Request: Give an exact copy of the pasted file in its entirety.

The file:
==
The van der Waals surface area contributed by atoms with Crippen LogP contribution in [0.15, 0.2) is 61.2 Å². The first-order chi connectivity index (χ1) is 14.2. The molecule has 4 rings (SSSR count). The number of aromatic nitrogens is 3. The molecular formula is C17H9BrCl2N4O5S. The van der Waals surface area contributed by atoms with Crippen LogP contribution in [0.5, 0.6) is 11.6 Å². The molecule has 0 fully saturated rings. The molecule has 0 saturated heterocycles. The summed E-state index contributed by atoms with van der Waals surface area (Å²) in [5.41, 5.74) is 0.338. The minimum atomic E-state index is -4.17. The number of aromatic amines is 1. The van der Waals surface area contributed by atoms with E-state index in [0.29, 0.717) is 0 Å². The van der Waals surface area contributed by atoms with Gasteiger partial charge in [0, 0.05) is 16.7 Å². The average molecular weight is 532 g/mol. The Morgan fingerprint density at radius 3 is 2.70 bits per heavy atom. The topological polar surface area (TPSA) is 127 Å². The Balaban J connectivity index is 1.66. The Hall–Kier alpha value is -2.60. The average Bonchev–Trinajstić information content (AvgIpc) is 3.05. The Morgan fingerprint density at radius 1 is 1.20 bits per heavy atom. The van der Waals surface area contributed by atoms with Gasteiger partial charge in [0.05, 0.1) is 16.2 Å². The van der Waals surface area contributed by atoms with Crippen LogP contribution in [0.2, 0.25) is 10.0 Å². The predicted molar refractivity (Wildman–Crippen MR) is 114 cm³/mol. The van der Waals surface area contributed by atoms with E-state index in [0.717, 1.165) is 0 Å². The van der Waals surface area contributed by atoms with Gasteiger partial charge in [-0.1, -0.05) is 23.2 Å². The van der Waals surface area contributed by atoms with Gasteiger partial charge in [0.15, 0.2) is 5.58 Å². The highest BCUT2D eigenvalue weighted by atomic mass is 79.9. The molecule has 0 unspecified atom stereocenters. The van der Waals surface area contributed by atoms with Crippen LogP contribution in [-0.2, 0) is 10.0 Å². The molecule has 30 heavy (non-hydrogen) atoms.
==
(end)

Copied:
The van der Waals surface area contributed by atoms with Crippen LogP contribution in [0.15, 0.2) is 61.2 Å². The first-order chi connectivity index (χ1) is 14.2. The molecule has 4 rings (SSSR count). The number of aromatic nitrogens is 3. The molecular formula is C17H9BrCl2N4O5S. The van der Waals surface area contributed by atoms with Crippen LogP contribution in [0.5, 0.6) is 11.6 Å². The molecule has 0 fully saturated rings. The molecule has 0 saturated heterocycles. The summed E-state index contributed by atoms with van der Waals surface area (Å²) in [5.41, 5.74) is 0.338. The minimum atomic E-state index is -4.17. The number of aromatic amines is 1. The van der Waals surface area contributed by atoms with E-state index in [0.29, 0.717) is 0 Å². The van der Waals surface area contributed by atoms with Gasteiger partial charge in [0, 0.05) is 16.7 Å². The average molecular weight is 532 g/mol. The Morgan fingerprint density at radius 3 is 2.70 bits per heavy atom. The topological polar surface area (TPSA) is 127 Å². The Balaban J connectivity index is 1.66. The Hall–Kier alpha value is -2.60. The average Bonchev–Trinajstić information content (AvgIpc) is 3.05. The Morgan fingerprint density at radius 1 is 1.20 bits per heavy atom. The van der Waals surface area contributed by atoms with Gasteiger partial charge in [0.05, 0.1) is 16.2 Å². The van der Waals surface area contributed by atoms with Crippen LogP contribution in [0.2, 0.25) is 10.0 Å². The predicted molar refractivity (Wildman–Crippen MR) is 114 cm³/mol. The van der Waals surface area contributed by atoms with E-state index in [0.717, 1.165) is 0 Å². The van der Waals surface area contributed by atoms with Gasteiger partial charge in [-0.1, -0.05) is 23.2 Å². The van der Waals surface area contributed by atoms with Gasteiger partial charge in [0.15, 0.2) is 5.58 Å². The highest BCUT2D eigenvalue weighted by atomic mass is 79.9. The molecule has 0 unspecified atom stereocenters. The van der Waals surface area contributed by atoms with Crippen LogP contribution in [-0.2, 0) is 10.0 Å². The molecule has 30 heavy (non-hydrogen) atoms.